32 1. Sylow Theory
1.30. Theorem. Let \G\ — pq, where q p are primes. Then G has a
normal Sylow p-subgroup. Also, G is cyclic unless q divides p — 1.
Proof. Since np = 1 mod p, we see that if np 1, we have np p q. This
is not possible, however, since np must divide q. We conclude that np = 1,
as wanted. Also, since every element of G of order p generates a subgroup
of order p, and there is only one of these, there are exactly p — 1 elements
of order p in G.
Now if nq 1, then p = nq = 1 mod g, and thus q divides p — 1.
Otherwise ng = 1, and we see that there are exactly q — 1 elements of order
q in G. Together with the identity, we have now accounted for p + q — 1
elements of G. But p + q — 1 2p pq = |G|, and so G must have some
element g that does not have order either 1, g or p. Since o(g) divides
\G\ — PQ, the only possibility is that o(g) = pg, and thus G = (pg) is
1.31. Theorem, iet |G| =
where p and q are primes. Then G has
either a normal Sylow p-subgroup or a normal Sylow q-subgroup.
Proof. We assume that np 1 and nq 1, and we note that p ^ q. Since
np = 1 mod p, it follows that np p and similarly nq q.
Now np must divide g, and hence np — q and we have nq q = np p.
But n^ divides
and we see that the only possibility is that nq =
means that G has
subgroups of order q.
If Q\ 7^ Q2 are subgroups of order g, then since q is prime, it follows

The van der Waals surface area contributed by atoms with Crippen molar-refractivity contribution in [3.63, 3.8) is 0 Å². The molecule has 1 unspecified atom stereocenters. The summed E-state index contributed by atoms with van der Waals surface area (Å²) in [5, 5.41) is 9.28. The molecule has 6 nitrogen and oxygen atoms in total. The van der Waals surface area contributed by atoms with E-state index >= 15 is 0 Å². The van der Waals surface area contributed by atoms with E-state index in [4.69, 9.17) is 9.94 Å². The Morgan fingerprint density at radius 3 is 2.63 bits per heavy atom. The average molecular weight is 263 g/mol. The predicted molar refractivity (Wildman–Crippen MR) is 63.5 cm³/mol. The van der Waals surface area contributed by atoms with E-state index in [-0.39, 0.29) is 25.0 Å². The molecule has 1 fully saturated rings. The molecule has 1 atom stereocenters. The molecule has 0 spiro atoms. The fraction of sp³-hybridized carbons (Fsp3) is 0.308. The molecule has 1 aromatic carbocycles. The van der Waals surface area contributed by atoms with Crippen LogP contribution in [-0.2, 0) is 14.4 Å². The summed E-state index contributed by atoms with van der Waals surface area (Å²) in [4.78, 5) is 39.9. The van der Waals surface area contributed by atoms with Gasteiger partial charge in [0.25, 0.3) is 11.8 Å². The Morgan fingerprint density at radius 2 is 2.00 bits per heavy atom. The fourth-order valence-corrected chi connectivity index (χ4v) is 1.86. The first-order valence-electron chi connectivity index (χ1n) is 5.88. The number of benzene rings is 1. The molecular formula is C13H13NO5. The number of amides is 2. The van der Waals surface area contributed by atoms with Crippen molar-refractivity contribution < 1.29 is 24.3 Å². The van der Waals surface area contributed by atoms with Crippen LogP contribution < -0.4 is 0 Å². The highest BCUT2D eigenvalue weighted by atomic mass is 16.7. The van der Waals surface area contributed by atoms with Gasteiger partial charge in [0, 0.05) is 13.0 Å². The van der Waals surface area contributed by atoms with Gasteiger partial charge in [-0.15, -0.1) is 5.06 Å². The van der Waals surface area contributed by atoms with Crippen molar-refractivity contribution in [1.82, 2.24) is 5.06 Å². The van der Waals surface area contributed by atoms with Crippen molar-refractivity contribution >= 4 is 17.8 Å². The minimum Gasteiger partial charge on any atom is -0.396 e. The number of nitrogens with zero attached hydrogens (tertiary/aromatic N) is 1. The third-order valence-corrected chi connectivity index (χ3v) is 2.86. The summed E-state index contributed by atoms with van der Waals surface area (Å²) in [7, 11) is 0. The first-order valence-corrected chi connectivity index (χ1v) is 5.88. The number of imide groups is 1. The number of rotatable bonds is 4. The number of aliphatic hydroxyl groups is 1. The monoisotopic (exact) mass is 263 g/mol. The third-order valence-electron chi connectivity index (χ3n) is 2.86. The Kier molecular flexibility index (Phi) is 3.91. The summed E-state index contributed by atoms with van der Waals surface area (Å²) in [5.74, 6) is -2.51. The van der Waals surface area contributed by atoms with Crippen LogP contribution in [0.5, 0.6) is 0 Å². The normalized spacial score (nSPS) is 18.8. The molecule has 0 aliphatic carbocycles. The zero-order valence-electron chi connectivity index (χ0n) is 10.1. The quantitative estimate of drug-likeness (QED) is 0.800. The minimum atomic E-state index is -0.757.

via Lagrange's theorem that Qi C\ Q2 — 1. The
subgroups of order q
in G, therefore, have no nonidentity elements in common, and it follows
that G has at least
— 1) elements of order q. (Actually, since every
element of order q in G must lie in some subgroup of order g, it follows
that G has exactly
— 1) elements of order g, but we shall not need that
fact.) The number of elements of G that do not have order q is then at
most |G| —
— 1) =
If P G Sylp(G), then, of course, no element
of P has order q, and since \P\ =
it follows that P is exactly equal
to the set of elements of G that do not have order q. In particular, P is
uniquely determined, and this is a contradiction since we are assuming that
By the previous two theorems, we see that if p 7^ q are primes, then
a group of order pq or of order
must either have a normal Sylow p-
subgroup or a normal Sylow ^-subgroup. This almost works for groups of
too, but there is an exception. This situation is endemic in finite
group theory: some general fact holds with a small number of exceptions.